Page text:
Match your body language to the situation; always be aware of when and how you’re moving.
Adopt less threatening body language if you want to give your horse a break and not be reactive to your every move (or help him know you’re not an aggressor when you’re trying to catch him).
Appear active and confident when you get ready to move with your horse.
Exercise 2: Teach the Standstill
When you get back in the saddle this spring, you’ll want to know that your horse will stand still. This is an important trail skill.
Step 1. Correct him. If your horse moves a hoof or turns his head so that his nose passes his shoulders, issue an immediate correction by sending a wave through the lead rope so that it puts pressure on the rope halter. Use the amount of pressure needed to get his attention. Some horses need only a small movement of the rope to remind them to listen; others need more pressure.
Your horse will quickly learn that every time he moves a foot without your authorization, he’ll get in trouble. He should learn this lesson quickly, in the very first session, if your timing and corrections are effective.
Step 2. Heighten the challenge. When your horse obeys, heighten the challenge. Step farther and farther away. Eventually, lay the middle of the rope on the ground while you hold the end. Even if you only ask him to stand for 30 seconds, you’ll strengthen your relationship as your horse looks to you to know what to do and how to act.
Step 3. Teach the ground-tie. When your horse is listening well, lay down the rope, and teach him to stand still with the rope on the ground. Work up to 10 to 15 minutes of practice a day, and you’ll have a horse who can successfully ground-tie before spring.
Step 4. Increase the challenge further. Ask your horse to stand still when he’s antsy, such as before it’s time for turnout or when other horses are moving into the barn to eat. He needs to listen to you no matter what the horse herd is doing around him. When he knows the lesson, it won’t matter how much energy he has — he’ll stand still when asked.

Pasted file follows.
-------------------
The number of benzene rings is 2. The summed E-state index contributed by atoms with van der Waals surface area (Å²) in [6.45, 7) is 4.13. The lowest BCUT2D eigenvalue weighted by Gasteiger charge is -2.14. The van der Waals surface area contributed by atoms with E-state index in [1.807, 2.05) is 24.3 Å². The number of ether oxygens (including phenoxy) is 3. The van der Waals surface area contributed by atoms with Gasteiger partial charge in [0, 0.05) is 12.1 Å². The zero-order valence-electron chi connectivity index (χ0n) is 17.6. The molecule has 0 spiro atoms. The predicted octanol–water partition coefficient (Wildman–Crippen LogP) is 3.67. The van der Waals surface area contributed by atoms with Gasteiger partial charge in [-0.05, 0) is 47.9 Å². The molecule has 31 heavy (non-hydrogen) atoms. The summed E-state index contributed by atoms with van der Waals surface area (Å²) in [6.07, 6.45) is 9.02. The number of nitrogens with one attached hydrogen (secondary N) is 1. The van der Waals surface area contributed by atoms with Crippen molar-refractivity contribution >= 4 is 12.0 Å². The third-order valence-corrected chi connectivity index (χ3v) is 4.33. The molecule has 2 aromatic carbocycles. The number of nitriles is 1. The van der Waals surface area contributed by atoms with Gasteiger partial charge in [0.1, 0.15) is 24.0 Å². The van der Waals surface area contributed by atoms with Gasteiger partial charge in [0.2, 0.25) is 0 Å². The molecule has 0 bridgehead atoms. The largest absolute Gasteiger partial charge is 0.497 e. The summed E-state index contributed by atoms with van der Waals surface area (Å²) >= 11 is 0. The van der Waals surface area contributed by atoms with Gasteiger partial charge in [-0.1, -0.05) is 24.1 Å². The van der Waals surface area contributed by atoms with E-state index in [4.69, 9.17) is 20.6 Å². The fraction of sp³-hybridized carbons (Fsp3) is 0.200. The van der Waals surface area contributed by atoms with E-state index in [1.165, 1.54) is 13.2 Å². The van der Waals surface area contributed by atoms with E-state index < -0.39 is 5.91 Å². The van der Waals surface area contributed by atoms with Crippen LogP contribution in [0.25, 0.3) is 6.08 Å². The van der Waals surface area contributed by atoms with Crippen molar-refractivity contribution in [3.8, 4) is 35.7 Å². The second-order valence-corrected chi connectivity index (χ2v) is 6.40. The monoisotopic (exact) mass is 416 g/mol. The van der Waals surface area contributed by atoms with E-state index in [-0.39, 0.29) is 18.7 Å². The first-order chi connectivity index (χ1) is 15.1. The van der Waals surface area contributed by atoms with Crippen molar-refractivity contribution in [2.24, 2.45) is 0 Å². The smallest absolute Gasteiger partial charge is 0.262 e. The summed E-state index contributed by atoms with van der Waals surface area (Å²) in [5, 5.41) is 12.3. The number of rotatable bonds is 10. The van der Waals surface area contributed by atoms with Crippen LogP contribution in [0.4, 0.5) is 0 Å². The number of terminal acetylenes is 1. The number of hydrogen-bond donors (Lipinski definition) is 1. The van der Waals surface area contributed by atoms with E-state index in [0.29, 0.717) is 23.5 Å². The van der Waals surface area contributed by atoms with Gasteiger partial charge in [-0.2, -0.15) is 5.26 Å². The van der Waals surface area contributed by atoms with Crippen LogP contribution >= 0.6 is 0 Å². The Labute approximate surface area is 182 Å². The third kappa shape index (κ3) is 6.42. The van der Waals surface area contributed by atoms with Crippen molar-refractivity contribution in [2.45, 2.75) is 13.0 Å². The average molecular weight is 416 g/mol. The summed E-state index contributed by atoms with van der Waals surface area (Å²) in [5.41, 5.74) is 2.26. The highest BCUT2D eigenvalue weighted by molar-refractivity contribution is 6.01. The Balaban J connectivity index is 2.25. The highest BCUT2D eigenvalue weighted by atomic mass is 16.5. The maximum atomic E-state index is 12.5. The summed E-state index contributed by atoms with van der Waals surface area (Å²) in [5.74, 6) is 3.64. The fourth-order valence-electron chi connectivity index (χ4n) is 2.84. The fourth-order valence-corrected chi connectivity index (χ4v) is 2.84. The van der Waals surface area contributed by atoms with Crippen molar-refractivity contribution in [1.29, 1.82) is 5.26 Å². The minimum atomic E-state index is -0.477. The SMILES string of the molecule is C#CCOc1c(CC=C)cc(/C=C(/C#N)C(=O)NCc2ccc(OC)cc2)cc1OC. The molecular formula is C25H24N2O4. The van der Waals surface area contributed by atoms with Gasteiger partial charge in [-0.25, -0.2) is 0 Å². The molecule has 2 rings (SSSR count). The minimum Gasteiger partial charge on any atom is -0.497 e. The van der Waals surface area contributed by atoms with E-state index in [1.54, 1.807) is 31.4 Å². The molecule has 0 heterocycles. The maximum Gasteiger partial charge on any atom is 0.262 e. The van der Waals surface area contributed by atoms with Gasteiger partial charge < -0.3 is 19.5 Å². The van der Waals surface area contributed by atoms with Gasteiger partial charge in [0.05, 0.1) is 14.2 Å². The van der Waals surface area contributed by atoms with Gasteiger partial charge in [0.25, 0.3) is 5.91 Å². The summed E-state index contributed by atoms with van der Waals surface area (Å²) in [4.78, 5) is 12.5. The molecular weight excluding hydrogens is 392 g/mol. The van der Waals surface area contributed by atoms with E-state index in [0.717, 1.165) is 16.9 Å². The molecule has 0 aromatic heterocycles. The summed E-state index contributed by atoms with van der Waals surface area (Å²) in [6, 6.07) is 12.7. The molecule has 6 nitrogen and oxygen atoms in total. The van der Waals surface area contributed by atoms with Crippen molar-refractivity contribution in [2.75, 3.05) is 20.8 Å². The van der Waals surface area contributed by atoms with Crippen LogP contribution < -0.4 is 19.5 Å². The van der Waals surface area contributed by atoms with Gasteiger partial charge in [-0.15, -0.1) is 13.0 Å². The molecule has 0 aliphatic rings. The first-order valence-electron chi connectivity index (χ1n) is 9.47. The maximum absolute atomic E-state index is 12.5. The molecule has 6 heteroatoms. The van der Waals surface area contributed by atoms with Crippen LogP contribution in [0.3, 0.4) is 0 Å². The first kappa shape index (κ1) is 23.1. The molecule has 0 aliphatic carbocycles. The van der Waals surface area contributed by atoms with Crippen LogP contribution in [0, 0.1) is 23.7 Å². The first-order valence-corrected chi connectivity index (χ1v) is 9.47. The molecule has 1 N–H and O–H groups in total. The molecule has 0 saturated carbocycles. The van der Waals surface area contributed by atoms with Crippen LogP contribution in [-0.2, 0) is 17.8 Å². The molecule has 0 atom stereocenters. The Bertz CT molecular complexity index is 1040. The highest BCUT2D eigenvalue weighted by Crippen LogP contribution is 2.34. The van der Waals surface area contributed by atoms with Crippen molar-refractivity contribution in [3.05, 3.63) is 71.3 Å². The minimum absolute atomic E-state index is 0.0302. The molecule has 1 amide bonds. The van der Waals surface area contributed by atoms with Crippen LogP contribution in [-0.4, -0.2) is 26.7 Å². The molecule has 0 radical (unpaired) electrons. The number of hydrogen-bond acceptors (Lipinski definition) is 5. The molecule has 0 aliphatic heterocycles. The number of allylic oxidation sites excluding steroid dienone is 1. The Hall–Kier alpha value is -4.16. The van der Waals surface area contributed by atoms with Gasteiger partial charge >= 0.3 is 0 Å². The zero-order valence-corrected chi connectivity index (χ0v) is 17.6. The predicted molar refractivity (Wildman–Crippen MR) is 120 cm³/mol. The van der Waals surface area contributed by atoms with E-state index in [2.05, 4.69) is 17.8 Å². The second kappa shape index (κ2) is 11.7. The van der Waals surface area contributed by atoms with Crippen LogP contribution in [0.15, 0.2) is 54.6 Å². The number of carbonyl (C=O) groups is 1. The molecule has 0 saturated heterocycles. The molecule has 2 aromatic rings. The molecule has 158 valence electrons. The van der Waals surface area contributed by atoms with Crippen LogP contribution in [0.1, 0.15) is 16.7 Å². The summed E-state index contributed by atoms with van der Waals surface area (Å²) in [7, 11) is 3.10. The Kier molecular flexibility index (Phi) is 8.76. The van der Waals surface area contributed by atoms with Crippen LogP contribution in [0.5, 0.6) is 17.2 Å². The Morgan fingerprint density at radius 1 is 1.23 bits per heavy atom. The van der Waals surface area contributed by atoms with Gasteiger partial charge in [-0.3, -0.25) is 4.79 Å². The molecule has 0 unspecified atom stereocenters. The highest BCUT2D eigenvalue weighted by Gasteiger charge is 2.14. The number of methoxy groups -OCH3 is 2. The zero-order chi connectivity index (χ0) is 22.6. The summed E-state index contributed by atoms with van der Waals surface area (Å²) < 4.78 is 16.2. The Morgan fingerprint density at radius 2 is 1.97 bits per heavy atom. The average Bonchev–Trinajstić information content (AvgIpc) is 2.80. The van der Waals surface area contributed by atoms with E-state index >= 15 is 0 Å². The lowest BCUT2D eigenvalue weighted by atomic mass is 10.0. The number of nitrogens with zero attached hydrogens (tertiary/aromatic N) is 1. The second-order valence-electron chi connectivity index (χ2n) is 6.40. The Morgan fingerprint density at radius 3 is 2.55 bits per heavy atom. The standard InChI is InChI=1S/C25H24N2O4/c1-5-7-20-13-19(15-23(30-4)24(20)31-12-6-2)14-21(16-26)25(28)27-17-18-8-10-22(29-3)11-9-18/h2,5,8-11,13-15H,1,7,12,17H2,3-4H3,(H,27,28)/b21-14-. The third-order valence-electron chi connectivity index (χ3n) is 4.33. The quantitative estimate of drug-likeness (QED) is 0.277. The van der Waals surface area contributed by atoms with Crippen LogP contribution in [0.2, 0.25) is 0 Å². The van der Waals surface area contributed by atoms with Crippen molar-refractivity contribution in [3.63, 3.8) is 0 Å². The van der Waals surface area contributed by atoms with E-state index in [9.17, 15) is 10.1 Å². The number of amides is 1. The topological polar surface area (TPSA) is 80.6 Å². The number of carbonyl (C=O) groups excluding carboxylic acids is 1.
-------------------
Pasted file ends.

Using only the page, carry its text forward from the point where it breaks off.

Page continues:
Exercise 3: Teach Leading Manners
Leading manners are paramount on the trail. You might find yourself riding in an uncontrollable environment and need to dismount. You might need to dismount, and lead your horse across difficult terrain. You might need to pony your horse.
If your horse will obediently follow you when you lead him, you’ll likely both stay safe on the trail, even a narrow one carved into a sheer cliff.
With this exercise, sequence your cues, so that you always do the same thing in the same order, step-by-step: Look up, lean your shoulders forward; move your feet; pull on the lead, if necessary.
When you sequence your aids, your horse will quickly learn and respond. You’ll carry the leadership role that you’ll develop practicing this exercise into your spring riding.
Here���s how to apply this sequencing to teach your horse how to maintain a respectful position as you lead him.
Step 1. Gain his focus. You’ll first need to teach your horse to focus on your movements and maintain a position on your side, regardless of your speed and direction. He’ll need to learn to stay in the correct position and within the acceptable boundaries. He shouldn’t move into your space or ahead of you. To gain his focus, move deliberately, and be consistent with your body language.
Step 2. Walk on. To initiate the walk, lean your shoulders forward; this tells your horse you’re about to move. Then move your feet, and say “Walk on!” or cluck to him. Give him these cues before you pull on the lead.
Step 3. Apply lead-rope pressure. If your horse doesn’t walk when you give him the aforementioned cues, reinforce them with lead-rope pressure. Lean your body weight into the rope, if necessary.
Step 4. Release lead-rope pressure. As soon as your horse takes one step forward, release the lead-rope pressure, and continue walking. Hold the lead loosely so that he learns to follow your body language without expecting a pull. You want to teach him to move with you, not depend on constant lead-rope pressure.